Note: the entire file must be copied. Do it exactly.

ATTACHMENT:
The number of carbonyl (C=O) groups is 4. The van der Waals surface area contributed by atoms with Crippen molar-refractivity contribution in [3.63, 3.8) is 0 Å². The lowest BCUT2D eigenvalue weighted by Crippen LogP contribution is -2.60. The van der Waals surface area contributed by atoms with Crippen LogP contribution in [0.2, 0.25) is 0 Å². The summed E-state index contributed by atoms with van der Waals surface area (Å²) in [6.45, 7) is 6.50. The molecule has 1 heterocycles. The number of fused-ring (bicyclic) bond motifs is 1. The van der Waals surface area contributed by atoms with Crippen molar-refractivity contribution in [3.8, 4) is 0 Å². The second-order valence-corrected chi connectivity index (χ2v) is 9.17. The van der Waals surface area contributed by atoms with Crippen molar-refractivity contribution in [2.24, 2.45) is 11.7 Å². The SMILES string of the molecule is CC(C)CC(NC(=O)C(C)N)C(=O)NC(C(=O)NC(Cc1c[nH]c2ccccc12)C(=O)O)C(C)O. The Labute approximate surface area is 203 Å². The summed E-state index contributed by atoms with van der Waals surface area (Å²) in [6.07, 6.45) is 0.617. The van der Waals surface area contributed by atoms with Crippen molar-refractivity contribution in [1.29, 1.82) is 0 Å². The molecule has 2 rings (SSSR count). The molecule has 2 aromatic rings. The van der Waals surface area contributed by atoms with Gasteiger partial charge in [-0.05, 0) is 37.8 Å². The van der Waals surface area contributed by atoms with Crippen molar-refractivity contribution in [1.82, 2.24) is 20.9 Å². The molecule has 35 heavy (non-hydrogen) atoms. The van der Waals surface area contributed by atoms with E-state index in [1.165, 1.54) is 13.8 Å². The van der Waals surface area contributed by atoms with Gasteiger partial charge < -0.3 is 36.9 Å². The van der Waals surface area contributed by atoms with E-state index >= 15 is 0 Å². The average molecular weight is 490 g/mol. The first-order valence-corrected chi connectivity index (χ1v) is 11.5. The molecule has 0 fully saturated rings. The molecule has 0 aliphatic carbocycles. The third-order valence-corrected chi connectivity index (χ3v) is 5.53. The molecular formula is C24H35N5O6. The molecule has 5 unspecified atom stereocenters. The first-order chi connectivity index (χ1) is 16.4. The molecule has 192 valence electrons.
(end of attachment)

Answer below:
The number of carbonyl (C=O) groups is 4. The van der Waals surface area contributed by atoms with Crippen molar-refractivity contribution in [3.63, 3.8) is 0 Å². The lowest BCUT2D eigenvalue weighted by Crippen LogP contribution is -2.60. The van der Waals surface area contributed by atoms with Crippen LogP contribution in [0.2, 0.25) is 0 Å². The summed E-state index contributed by atoms with van der Waals surface area (Å²) in [6.45, 7) is 6.50. The molecule has 1 heterocycles. The number of fused-ring (bicyclic) bond motifs is 1. The van der Waals surface area contributed by atoms with Crippen molar-refractivity contribution in [3.8, 4) is 0 Å². The second-order valence-corrected chi connectivity index (χ2v) is 9.17. The van der Waals surface area contributed by atoms with Crippen molar-refractivity contribution in [2.24, 2.45) is 11.7 Å². The SMILES string of the molecule is CC(C)CC(NC(=O)C(C)N)C(=O)NC(C(=O)NC(Cc1c[nH]c2ccccc12)C(=O)O)C(C)O. The Labute approximate surface area is 203 Å². The summed E-state index contributed by atoms with van der Waals surface area (Å²) in [6.07, 6.45) is 0.617. The van der Waals surface area contributed by atoms with Crippen molar-refractivity contribution in [1.29, 1.82) is 0 Å². The molecule has 2 rings (SSSR count). The molecule has 2 aromatic rings. The van der Waals surface area contributed by atoms with Gasteiger partial charge in [-0.05, 0) is 37.8 Å². The van der Waals surface area contributed by atoms with Crippen molar-refractivity contribution in [1.82, 2.24) is 20.9 Å². The molecule has 35 heavy (non-hydrogen) atoms. The van der Waals surface area contributed by atoms with E-state index in [1.165, 1.54) is 13.8 Å². The van der Waals surface area contributed by atoms with Gasteiger partial charge < -0.3 is 36.9 Å². The van der Waals surface area contributed by atoms with E-state index >= 15 is 0 Å². The average molecular weight is 490 g/mol. The first-order valence-corrected chi connectivity index (χ1v) is 11.5. The molecule has 0 fully saturated rings. The molecule has 0 aliphatic carbocycles. The third-order valence-corrected chi connectivity index (χ3v) is 5.53. The molecular formula is C24H35N5O6. The molecule has 5 unspecified atom stereocenters. The first-order chi connectivity index (χ1) is 16.4. The molecule has 192 valence electrons.